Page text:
Challenges await our City Council

Sunday, April 10, 2011

For starters, I sincerely applaud anyone who runs for local office. And because of that, I give congratulations to the two candidates - David Carnell and Bob Depro - who faced off in this week's City Council elections in Sikeston.

Depro won the close contest and deserves our support as he steps into the formidable shoes vacated by longtime Council member Sue Rogers. And David Carnell deserves our congratulations for seeking an office that is unpaid, time-consuming and headache-producing.

It takes someone truly committed to public service and to this community to seek a seat on the city council. Having worked with councils for many years, I recognize the enormous amount of time devoted to these positions. Anyone willing to make that sacrifice deserves our sincere appreciation.

Retiring Council member Sue Rogers has been a tireless advocate for our community and an outspoken proponent of city improvements at all levels. She brought dedication to the Council but also a voice to the city who remembers the history and growth of our community. Her institutional memory will be missed.

Bob Depro too brings a lifetime of achievement to the City Council. The lifelong educator is a respected man of integrity and honesty. He won't be afraid to ask the tough questions. And I suspect in many cases, he'll know the answer before he asks the question.

There is no shortage of tough issues facing the Sikeston City Council in the not-so-distant future. One important issue squarely before the Council today is the long-debated issue of a new Department of Public Safety headquarters. That will immediately take center stage.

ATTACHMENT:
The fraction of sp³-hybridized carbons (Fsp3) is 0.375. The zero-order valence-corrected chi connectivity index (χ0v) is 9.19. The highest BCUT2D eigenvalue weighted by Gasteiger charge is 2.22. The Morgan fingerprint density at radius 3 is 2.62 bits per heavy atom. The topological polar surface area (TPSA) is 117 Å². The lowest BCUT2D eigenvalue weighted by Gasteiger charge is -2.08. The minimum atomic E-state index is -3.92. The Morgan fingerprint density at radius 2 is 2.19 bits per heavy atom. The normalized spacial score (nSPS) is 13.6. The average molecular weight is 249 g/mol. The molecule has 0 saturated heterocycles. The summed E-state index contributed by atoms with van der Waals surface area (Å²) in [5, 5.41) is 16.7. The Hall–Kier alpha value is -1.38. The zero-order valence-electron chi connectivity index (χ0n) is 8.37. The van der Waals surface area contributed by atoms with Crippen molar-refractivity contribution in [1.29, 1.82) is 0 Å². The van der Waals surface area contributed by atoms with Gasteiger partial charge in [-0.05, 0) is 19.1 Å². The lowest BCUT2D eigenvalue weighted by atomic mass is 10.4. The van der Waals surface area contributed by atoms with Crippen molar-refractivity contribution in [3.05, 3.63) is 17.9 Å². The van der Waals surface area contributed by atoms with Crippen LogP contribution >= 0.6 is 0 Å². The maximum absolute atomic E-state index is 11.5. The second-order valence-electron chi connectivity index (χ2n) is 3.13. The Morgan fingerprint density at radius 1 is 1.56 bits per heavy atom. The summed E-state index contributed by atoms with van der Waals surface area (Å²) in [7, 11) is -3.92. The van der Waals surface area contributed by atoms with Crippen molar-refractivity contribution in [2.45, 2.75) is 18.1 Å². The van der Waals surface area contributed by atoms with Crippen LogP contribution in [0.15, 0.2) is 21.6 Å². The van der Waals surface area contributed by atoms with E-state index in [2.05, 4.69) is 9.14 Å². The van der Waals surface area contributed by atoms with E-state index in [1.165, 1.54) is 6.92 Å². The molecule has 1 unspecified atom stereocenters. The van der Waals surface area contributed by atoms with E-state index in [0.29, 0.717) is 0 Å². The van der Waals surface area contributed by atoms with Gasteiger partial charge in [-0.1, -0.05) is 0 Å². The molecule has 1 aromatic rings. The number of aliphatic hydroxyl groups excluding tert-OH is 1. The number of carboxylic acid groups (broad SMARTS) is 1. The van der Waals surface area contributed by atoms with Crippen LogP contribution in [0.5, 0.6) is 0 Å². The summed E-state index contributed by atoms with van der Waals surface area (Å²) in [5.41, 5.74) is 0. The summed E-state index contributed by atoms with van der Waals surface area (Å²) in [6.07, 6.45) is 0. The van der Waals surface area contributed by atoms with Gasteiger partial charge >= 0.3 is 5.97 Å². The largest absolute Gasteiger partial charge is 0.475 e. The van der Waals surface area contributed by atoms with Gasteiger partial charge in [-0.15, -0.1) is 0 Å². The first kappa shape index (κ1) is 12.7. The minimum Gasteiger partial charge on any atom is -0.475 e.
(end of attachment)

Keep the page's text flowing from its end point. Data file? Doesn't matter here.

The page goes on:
But there are larger issues that this Council will also face. Like countless other communities, we live with a restricted amount of tax revenue to meet the needs of our citizens. And I think it's highly appropriate for the Council to appoint a group - not the usual suspects perhaps - to look at the two-decade trend of declining population in our community. I'm clearly surprised this issue has not generated more discussion or concern. Perhaps both.

I have a pet issue with the removal of condemned properties that the city promised the citizens about seven years ago with the funding for the Land Clearance for Redevelopment Authority. As of today, there remain about 500 homes in Sikeston that have been condemned but remain because of insufficient funding for their removal. At our current pace of funding, it will be decades before we complete this task.

That timeframe of substandard housing removal is simply unacceptable. I challenge anyone to argue otherwise.

Crime, housing, jobs, etc. all will be on the plate of our new City Council. Above all else, this Council needs our input and support.

And that means you!

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